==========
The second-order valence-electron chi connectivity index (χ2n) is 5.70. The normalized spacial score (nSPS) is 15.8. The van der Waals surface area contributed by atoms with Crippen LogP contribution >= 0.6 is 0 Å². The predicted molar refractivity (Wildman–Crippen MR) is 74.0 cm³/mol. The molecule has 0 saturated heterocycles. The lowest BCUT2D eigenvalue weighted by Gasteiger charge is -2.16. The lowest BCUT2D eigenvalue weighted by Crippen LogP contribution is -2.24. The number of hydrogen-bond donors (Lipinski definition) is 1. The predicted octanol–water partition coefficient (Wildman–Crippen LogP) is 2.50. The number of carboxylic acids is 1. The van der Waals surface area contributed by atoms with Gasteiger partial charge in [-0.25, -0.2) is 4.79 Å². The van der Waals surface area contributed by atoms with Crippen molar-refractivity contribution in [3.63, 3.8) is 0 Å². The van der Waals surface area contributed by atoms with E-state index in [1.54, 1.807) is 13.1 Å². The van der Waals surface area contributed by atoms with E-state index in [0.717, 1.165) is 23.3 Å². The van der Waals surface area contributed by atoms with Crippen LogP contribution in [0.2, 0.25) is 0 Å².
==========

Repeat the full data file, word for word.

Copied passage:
The second-order valence-electron chi connectivity index (χ2n) is 5.70. The normalized spacial score (nSPS) is 15.8. The van der Waals surface area contributed by atoms with Crippen LogP contribution >= 0.6 is 0 Å². The predicted molar refractivity (Wildman–Crippen MR) is 74.0 cm³/mol. The molecule has 0 saturated heterocycles. The lowest BCUT2D eigenvalue weighted by Gasteiger charge is -2.16. The lowest BCUT2D eigenvalue weighted by Crippen LogP contribution is -2.24. The number of hydrogen-bond donors (Lipinski definition) is 1. The predicted octanol–water partition coefficient (Wildman–Crippen LogP) is 2.50. The number of carboxylic acids is 1. The van der Waals surface area contributed by atoms with Gasteiger partial charge in [-0.25, -0.2) is 4.79 Å². The van der Waals surface area contributed by atoms with Crippen molar-refractivity contribution in [3.63, 3.8) is 0 Å². The van der Waals surface area contributed by atoms with E-state index in [1.54, 1.807) is 13.1 Å². The van der Waals surface area contributed by atoms with E-state index in [0.717, 1.165) is 23.3 Å². The van der Waals surface area contributed by atoms with Crippen LogP contribution in [0.2, 0.25) is 0 Å².